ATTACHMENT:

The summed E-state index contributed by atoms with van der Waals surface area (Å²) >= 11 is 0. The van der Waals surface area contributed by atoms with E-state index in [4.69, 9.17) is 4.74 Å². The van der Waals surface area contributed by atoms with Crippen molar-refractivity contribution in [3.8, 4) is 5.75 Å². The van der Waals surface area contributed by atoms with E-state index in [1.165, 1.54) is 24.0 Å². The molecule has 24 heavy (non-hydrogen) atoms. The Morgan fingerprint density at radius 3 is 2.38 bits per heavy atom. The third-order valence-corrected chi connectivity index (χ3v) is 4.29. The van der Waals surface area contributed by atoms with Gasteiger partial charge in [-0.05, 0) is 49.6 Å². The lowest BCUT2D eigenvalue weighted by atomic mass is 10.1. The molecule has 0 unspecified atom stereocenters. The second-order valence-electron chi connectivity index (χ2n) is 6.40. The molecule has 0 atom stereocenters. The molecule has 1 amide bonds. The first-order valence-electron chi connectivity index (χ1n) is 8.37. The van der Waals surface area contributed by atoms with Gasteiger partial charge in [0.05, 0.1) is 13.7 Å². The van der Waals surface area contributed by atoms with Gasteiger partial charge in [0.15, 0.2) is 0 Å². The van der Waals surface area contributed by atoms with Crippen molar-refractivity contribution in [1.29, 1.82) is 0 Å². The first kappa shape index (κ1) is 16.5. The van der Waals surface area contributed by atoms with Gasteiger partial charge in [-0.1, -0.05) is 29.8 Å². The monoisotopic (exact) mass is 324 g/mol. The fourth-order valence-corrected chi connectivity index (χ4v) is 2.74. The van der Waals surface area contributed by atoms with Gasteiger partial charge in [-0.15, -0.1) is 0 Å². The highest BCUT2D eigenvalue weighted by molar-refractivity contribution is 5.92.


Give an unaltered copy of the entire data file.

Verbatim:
The summed E-state index contributed by atoms with van der Waals surface area (Å²) >= 11 is 0. The van der Waals surface area contributed by atoms with E-state index in [4.69, 9.17) is 4.74 Å². The van der Waals surface area contributed by atoms with Crippen molar-refractivity contribution in [3.8, 4) is 5.75 Å². The van der Waals surface area contributed by atoms with E-state index in [1.165, 1.54) is 24.0 Å². The molecule has 24 heavy (non-hydrogen) atoms. The Morgan fingerprint density at radius 3 is 2.38 bits per heavy atom. The third-order valence-corrected chi connectivity index (χ3v) is 4.29. The van der Waals surface area contributed by atoms with Gasteiger partial charge in [-0.05, 0) is 49.6 Å². The lowest BCUT2D eigenvalue weighted by atomic mass is 10.1. The molecule has 0 unspecified atom stereocenters. The second-order valence-electron chi connectivity index (χ2n) is 6.40. The molecule has 0 atom stereocenters. The molecule has 1 amide bonds. The first-order valence-electron chi connectivity index (χ1n) is 8.37. The van der Waals surface area contributed by atoms with Gasteiger partial charge in [0.05, 0.1) is 13.7 Å². The van der Waals surface area contributed by atoms with Gasteiger partial charge in [0.15, 0.2) is 0 Å². The van der Waals surface area contributed by atoms with Crippen molar-refractivity contribution in [1.29, 1.82) is 0 Å². The first kappa shape index (κ1) is 16.5. The van der Waals surface area contributed by atoms with Gasteiger partial charge in [-0.1, -0.05) is 29.8 Å². The monoisotopic (exact) mass is 324 g/mol. The fourth-order valence-corrected chi connectivity index (χ4v) is 2.74. The van der Waals surface area contributed by atoms with Gasteiger partial charge in [-0.15, -0.1) is 0 Å². The highest BCUT2D eigenvalue weighted by molar-refractivity contribution is 5.92.